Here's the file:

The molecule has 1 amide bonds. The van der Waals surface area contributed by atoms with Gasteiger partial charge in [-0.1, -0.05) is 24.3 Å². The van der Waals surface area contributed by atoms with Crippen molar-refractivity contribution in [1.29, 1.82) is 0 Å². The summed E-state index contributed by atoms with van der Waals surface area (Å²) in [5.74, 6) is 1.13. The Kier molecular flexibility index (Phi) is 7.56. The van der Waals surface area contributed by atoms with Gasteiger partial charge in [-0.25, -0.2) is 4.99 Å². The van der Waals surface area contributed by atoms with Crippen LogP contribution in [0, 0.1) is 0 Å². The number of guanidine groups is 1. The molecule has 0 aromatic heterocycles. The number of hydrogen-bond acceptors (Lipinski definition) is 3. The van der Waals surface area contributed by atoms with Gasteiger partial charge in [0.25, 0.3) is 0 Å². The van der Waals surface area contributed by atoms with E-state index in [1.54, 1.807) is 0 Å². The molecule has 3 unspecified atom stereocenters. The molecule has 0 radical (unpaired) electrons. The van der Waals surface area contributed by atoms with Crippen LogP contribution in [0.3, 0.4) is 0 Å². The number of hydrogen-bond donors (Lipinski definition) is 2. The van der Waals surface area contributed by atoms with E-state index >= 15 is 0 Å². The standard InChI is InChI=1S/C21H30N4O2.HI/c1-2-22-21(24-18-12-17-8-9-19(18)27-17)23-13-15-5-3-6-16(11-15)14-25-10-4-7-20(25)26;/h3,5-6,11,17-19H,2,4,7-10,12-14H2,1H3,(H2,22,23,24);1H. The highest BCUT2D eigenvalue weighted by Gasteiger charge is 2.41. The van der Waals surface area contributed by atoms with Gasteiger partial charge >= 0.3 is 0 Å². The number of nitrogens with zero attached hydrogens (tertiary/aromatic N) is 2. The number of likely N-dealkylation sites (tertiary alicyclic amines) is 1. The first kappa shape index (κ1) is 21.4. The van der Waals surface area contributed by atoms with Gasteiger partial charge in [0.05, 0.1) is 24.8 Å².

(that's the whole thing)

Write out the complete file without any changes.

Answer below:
The molecule has 1 amide bonds. The van der Waals surface area contributed by atoms with Gasteiger partial charge in [-0.1, -0.05) is 24.3 Å². The van der Waals surface area contributed by atoms with Crippen molar-refractivity contribution in [1.29, 1.82) is 0 Å². The summed E-state index contributed by atoms with van der Waals surface area (Å²) in [5.74, 6) is 1.13. The Kier molecular flexibility index (Phi) is 7.56. The van der Waals surface area contributed by atoms with Gasteiger partial charge in [-0.25, -0.2) is 4.99 Å². The van der Waals surface area contributed by atoms with Crippen LogP contribution in [0, 0.1) is 0 Å². The number of guanidine groups is 1. The molecule has 0 aromatic heterocycles. The number of hydrogen-bond acceptors (Lipinski definition) is 3. The van der Waals surface area contributed by atoms with Gasteiger partial charge in [0.25, 0.3) is 0 Å². The van der Waals surface area contributed by atoms with E-state index in [1.54, 1.807) is 0 Å². The molecule has 3 unspecified atom stereocenters. The molecule has 0 radical (unpaired) electrons. The van der Waals surface area contributed by atoms with Crippen LogP contribution in [0.3, 0.4) is 0 Å². The number of hydrogen-bond donors (Lipinski definition) is 2. The van der Waals surface area contributed by atoms with E-state index >= 15 is 0 Å². The standard InChI is InChI=1S/C21H30N4O2.HI/c1-2-22-21(24-18-12-17-8-9-19(18)27-17)23-13-15-5-3-6-16(11-15)14-25-10-4-7-20(25)26;/h3,5-6,11,17-19H,2,4,7-10,12-14H2,1H3,(H2,22,23,24);1H. The highest BCUT2D eigenvalue weighted by Gasteiger charge is 2.41. The van der Waals surface area contributed by atoms with Gasteiger partial charge >= 0.3 is 0 Å². The number of nitrogens with zero attached hydrogens (tertiary/aromatic N) is 2. The number of likely N-dealkylation sites (tertiary alicyclic amines) is 1. The first kappa shape index (κ1) is 21.4. The van der Waals surface area contributed by atoms with Gasteiger partial charge in [0.05, 0.1) is 24.8 Å².